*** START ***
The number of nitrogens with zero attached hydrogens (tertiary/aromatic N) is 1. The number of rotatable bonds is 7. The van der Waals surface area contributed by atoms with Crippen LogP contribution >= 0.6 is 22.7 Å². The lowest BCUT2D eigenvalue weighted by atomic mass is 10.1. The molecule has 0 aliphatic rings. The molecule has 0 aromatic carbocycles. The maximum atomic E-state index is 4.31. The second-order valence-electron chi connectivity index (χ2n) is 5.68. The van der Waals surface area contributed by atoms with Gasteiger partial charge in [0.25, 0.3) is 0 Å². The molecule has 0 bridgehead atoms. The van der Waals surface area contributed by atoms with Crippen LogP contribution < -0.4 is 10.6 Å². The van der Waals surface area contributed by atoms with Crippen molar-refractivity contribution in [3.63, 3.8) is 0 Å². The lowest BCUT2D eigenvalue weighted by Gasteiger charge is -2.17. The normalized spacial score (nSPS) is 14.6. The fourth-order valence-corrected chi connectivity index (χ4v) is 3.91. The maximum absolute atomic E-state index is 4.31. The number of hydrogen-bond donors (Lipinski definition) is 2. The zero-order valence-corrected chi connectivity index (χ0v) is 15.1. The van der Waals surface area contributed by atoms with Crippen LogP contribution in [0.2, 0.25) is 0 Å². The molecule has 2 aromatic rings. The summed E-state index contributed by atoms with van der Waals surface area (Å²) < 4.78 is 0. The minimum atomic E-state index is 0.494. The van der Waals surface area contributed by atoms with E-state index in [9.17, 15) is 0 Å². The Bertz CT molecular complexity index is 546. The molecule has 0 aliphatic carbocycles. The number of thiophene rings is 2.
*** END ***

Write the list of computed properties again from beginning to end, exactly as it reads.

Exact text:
The number of nitrogens with zero attached hydrogens (tertiary/aromatic N) is 1. The number of rotatable bonds is 7. The van der Waals surface area contributed by atoms with Crippen LogP contribution >= 0.6 is 22.7 Å². The lowest BCUT2D eigenvalue weighted by atomic mass is 10.1. The molecule has 0 aliphatic rings. The molecule has 0 aromatic carbocycles. The maximum atomic E-state index is 4.31. The second-order valence-electron chi connectivity index (χ2n) is 5.68. The van der Waals surface area contributed by atoms with Gasteiger partial charge in [0.25, 0.3) is 0 Å². The molecule has 0 bridgehead atoms. The van der Waals surface area contributed by atoms with Crippen LogP contribution < -0.4 is 10.6 Å². The van der Waals surface area contributed by atoms with Crippen molar-refractivity contribution in [3.63, 3.8) is 0 Å². The lowest BCUT2D eigenvalue weighted by Gasteiger charge is -2.17. The normalized spacial score (nSPS) is 14.6. The fourth-order valence-corrected chi connectivity index (χ4v) is 3.91. The maximum absolute atomic E-state index is 4.31. The number of hydrogen-bond donors (Lipinski definition) is 2. The zero-order valence-corrected chi connectivity index (χ0v) is 15.1. The van der Waals surface area contributed by atoms with Crippen LogP contribution in [0.2, 0.25) is 0 Å². The molecule has 2 aromatic rings. The summed E-state index contributed by atoms with van der Waals surface area (Å²) < 4.78 is 0. The minimum atomic E-state index is 0.494. The van der Waals surface area contributed by atoms with E-state index in [9.17, 15) is 0 Å². The Bertz CT molecular complexity index is 546. The molecule has 0 aliphatic carbocycles. The number of thiophene rings is 2.